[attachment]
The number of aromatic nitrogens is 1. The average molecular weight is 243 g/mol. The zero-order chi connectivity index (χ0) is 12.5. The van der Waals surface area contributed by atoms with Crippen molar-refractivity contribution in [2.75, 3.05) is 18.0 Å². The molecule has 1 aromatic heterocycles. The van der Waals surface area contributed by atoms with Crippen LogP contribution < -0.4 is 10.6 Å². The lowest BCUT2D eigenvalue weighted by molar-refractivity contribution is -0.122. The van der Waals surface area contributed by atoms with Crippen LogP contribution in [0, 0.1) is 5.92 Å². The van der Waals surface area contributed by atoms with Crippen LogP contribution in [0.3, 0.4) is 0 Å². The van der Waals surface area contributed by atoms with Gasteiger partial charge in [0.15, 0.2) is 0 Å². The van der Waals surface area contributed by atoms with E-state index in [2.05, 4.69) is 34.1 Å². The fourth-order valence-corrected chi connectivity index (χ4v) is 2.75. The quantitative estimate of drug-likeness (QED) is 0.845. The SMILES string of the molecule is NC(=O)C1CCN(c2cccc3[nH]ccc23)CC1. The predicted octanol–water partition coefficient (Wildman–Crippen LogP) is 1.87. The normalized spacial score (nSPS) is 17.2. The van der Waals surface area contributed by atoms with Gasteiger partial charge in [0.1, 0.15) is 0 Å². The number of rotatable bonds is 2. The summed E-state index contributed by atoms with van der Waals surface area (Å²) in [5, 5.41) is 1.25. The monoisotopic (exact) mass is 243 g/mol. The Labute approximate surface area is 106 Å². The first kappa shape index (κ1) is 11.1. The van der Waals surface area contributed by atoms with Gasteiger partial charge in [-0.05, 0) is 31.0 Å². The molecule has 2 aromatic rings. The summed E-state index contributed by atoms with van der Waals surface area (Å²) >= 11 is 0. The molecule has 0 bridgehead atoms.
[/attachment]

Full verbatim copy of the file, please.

The number of aromatic nitrogens is 1. The average molecular weight is 243 g/mol. The zero-order chi connectivity index (χ0) is 12.5. The van der Waals surface area contributed by atoms with Crippen molar-refractivity contribution in [2.75, 3.05) is 18.0 Å². The molecule has 1 aromatic heterocycles. The van der Waals surface area contributed by atoms with Crippen LogP contribution < -0.4 is 10.6 Å². The lowest BCUT2D eigenvalue weighted by molar-refractivity contribution is -0.122. The van der Waals surface area contributed by atoms with Crippen LogP contribution in [0, 0.1) is 5.92 Å². The van der Waals surface area contributed by atoms with Crippen LogP contribution in [0.3, 0.4) is 0 Å². The van der Waals surface area contributed by atoms with Gasteiger partial charge in [0.15, 0.2) is 0 Å². The van der Waals surface area contributed by atoms with E-state index in [2.05, 4.69) is 34.1 Å². The fourth-order valence-corrected chi connectivity index (χ4v) is 2.75. The quantitative estimate of drug-likeness (QED) is 0.845. The SMILES string of the molecule is NC(=O)C1CCN(c2cccc3[nH]ccc23)CC1. The predicted octanol–water partition coefficient (Wildman–Crippen LogP) is 1.87. The normalized spacial score (nSPS) is 17.2. The van der Waals surface area contributed by atoms with Gasteiger partial charge in [0.1, 0.15) is 0 Å². The number of rotatable bonds is 2. The summed E-state index contributed by atoms with van der Waals surface area (Å²) in [5, 5.41) is 1.25. The monoisotopic (exact) mass is 243 g/mol. The Labute approximate surface area is 106 Å². The first kappa shape index (κ1) is 11.1. The van der Waals surface area contributed by atoms with Gasteiger partial charge in [-0.05, 0) is 31.0 Å². The molecule has 2 aromatic rings. The summed E-state index contributed by atoms with van der Waals surface area (Å²) >= 11 is 0. The molecule has 0 bridgehead atoms.